Evolutionary biologists at University of Michigan have found that genes in mouse and man act differently although they are nearly identical.
The results of this study by Ben-Yang Liao and Jianzhi Zhang may have implications for the use of mouse models in studying human disease,
"Everyone assumes that deletion of the same gene in the mouse and in humans produces the same phenotype (an observable trait such as presence or absence of a particular disease). That's the basis of using the mouse to study human disease. Our results show that may not always be the case," said Zhang, an associate professor of ecology and evolutionary biology.
The study mainly focused on so-called essential genes, which through their effects on survival or fertility, are necessary for organisms to reach sexual maturity and reproduce. Later, the researchers closed in on 120 essential human genes for which the mouse has an identical counterpart that also has been studied. Then, they consulted a database that catalogs the results of experiments in which the mouse equivalents of human genes are deleted, or "knocked out."
It was believed that deleting any of those 120 essential human genes, also essential in the mouse, should result in infertility or death before reproductive age. But the results derived from the database had a different story to tell.
"To our surprise, 22 percent of the 120 human essential genes are nonessential in the mouse. I expected there would be some, but I never expected the percentage to be so high," said Zhang.
In order to understand why the "essentiality" of some genes has changed in the time since human and mouse last shared a common ancestor, the researchers focussed closely at the protein products of the individual genes that are essential in humans but nonessential in the mouse.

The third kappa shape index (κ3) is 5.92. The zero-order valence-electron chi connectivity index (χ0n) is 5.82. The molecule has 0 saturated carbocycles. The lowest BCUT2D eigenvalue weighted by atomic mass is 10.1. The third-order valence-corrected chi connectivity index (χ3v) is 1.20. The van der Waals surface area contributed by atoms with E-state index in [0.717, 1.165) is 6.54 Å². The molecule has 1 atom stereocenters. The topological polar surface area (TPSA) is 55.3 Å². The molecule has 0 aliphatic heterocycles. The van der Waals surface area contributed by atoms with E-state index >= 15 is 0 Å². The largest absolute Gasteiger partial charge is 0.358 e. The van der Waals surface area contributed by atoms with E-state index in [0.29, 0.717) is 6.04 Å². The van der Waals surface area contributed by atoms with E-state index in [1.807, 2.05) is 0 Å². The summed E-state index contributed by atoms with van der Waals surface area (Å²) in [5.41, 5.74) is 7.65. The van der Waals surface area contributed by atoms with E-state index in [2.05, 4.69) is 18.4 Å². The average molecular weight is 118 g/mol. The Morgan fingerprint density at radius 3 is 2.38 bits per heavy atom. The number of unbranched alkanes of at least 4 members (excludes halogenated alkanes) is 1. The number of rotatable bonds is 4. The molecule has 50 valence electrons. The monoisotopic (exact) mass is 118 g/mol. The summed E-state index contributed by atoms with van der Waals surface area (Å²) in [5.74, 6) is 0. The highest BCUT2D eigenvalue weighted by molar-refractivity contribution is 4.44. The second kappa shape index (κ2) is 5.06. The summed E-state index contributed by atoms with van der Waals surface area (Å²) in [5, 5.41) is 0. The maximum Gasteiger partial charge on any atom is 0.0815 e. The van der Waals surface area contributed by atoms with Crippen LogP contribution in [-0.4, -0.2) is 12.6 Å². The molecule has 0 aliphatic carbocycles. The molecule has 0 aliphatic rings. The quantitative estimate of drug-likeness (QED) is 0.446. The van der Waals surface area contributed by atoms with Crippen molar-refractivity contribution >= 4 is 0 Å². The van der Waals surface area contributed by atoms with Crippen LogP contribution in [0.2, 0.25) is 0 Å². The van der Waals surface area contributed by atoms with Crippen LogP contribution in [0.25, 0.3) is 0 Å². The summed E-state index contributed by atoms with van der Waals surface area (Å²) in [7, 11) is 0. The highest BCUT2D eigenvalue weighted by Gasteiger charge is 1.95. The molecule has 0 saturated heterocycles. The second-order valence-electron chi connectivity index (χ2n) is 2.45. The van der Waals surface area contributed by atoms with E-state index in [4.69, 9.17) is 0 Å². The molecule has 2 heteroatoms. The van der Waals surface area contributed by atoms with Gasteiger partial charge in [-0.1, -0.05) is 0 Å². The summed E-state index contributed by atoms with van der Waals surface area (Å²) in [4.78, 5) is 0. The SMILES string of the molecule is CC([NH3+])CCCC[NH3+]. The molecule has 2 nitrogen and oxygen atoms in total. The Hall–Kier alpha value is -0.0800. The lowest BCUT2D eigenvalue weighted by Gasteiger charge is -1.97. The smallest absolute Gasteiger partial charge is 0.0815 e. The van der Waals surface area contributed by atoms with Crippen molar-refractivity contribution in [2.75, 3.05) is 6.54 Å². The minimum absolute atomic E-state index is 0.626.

They discovered that a much higher than expected percentage are located in the vacuole, a sac-like cellular structure that functions as a garbage dump-but a highly important garbage dump.
"The main function of the vacuole is to contain and degrade cellular wastes and toxins. In humans, the absence of vacuole proteins causes those wastes and toxins to accumulate, often leading to fatal neurological diseases," said Zhang.
The same thing happens in the mouse, but at a much later stage of life, often past reproductive age. Thus, "many of these vacuole proteins are not so 'essential' to the mouse," Zhang said. "Even without the proteins, the mouse can survive long enough to reproduce."
The researchers speculated that in the course of primate evolution, as life span increased and reproductive age was delayed, efficient waste management became increasingly important.
This idea was supported with additional results of their analysis. They developed an index that incorporated metabolic rate (a measure of how fast cellular waste products are generated) and reproductive age, and then used that index to compare human and mouse. They found out that the total amount of waste produced per gram of body mass from birth to reproductive age is about 18 times higher for humans than for the mouse.
"Hence, waste management is much more important in humans than in the mouse for maintaining proper cellular functions until the time of reproduction. And when a biological process becomes more important to a species, the genes involved in that process tend to become essential," said Zhang.
Besides, the results raise concerns about the widespread use of mouse models for studying human disease.
"Our study does not say that mouse models are useless. Even for those genes that have changed essentiality, the mouse model may provide useful information. For example, it may tell us the molecular function of the gene, even if the gene's importance differs between species. But for some diseases, such as neurological diseases related to vacuole proteins, the phenotype is so different that it may be necessary to establish a primate model," said Zhang.
The study appears in the current issue of the journal Proceedings of the National Academy of Sciences (PNAS).